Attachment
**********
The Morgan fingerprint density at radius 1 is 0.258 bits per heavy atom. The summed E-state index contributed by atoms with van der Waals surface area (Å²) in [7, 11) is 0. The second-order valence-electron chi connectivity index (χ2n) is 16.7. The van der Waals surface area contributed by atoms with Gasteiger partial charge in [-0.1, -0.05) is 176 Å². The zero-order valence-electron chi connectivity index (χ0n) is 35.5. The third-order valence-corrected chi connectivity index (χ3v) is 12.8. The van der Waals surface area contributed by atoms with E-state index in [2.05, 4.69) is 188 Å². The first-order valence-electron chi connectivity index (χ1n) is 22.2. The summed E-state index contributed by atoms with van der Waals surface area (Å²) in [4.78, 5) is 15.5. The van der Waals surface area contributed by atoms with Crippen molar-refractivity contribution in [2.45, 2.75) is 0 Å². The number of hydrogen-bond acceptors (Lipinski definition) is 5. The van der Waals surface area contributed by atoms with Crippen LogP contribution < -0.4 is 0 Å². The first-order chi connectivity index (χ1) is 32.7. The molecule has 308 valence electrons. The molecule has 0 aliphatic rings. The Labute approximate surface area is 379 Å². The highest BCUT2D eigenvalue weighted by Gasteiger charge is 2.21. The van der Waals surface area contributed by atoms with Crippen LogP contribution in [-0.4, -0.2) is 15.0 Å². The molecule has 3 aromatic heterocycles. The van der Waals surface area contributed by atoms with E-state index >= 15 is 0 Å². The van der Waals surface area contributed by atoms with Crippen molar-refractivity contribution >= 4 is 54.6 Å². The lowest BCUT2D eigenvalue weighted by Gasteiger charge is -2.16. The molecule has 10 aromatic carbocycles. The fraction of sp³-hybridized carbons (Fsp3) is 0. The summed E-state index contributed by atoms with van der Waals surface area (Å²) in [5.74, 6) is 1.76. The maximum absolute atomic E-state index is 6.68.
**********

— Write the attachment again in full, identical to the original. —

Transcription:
The Morgan fingerprint density at radius 1 is 0.258 bits per heavy atom. The summed E-state index contributed by atoms with van der Waals surface area (Å²) in [7, 11) is 0. The second-order valence-electron chi connectivity index (χ2n) is 16.7. The van der Waals surface area contributed by atoms with Gasteiger partial charge in [-0.1, -0.05) is 176 Å². The zero-order valence-electron chi connectivity index (χ0n) is 35.5. The third-order valence-corrected chi connectivity index (χ3v) is 12.8. The van der Waals surface area contributed by atoms with E-state index in [2.05, 4.69) is 188 Å². The first-order valence-electron chi connectivity index (χ1n) is 22.2. The summed E-state index contributed by atoms with van der Waals surface area (Å²) in [4.78, 5) is 15.5. The van der Waals surface area contributed by atoms with Crippen molar-refractivity contribution in [2.45, 2.75) is 0 Å². The number of hydrogen-bond acceptors (Lipinski definition) is 5. The van der Waals surface area contributed by atoms with Crippen LogP contribution < -0.4 is 0 Å². The first-order chi connectivity index (χ1) is 32.7. The molecule has 308 valence electrons. The molecule has 0 aliphatic rings. The Labute approximate surface area is 379 Å². The highest BCUT2D eigenvalue weighted by Gasteiger charge is 2.21. The van der Waals surface area contributed by atoms with Crippen LogP contribution in [-0.4, -0.2) is 15.0 Å². The molecule has 3 aromatic heterocycles. The van der Waals surface area contributed by atoms with E-state index >= 15 is 0 Å². The van der Waals surface area contributed by atoms with Crippen molar-refractivity contribution >= 4 is 54.6 Å². The lowest BCUT2D eigenvalue weighted by Gasteiger charge is -2.16. The molecule has 10 aromatic carbocycles. The fraction of sp³-hybridized carbons (Fsp3) is 0. The summed E-state index contributed by atoms with van der Waals surface area (Å²) in [5.74, 6) is 1.76. The maximum absolute atomic E-state index is 6.68.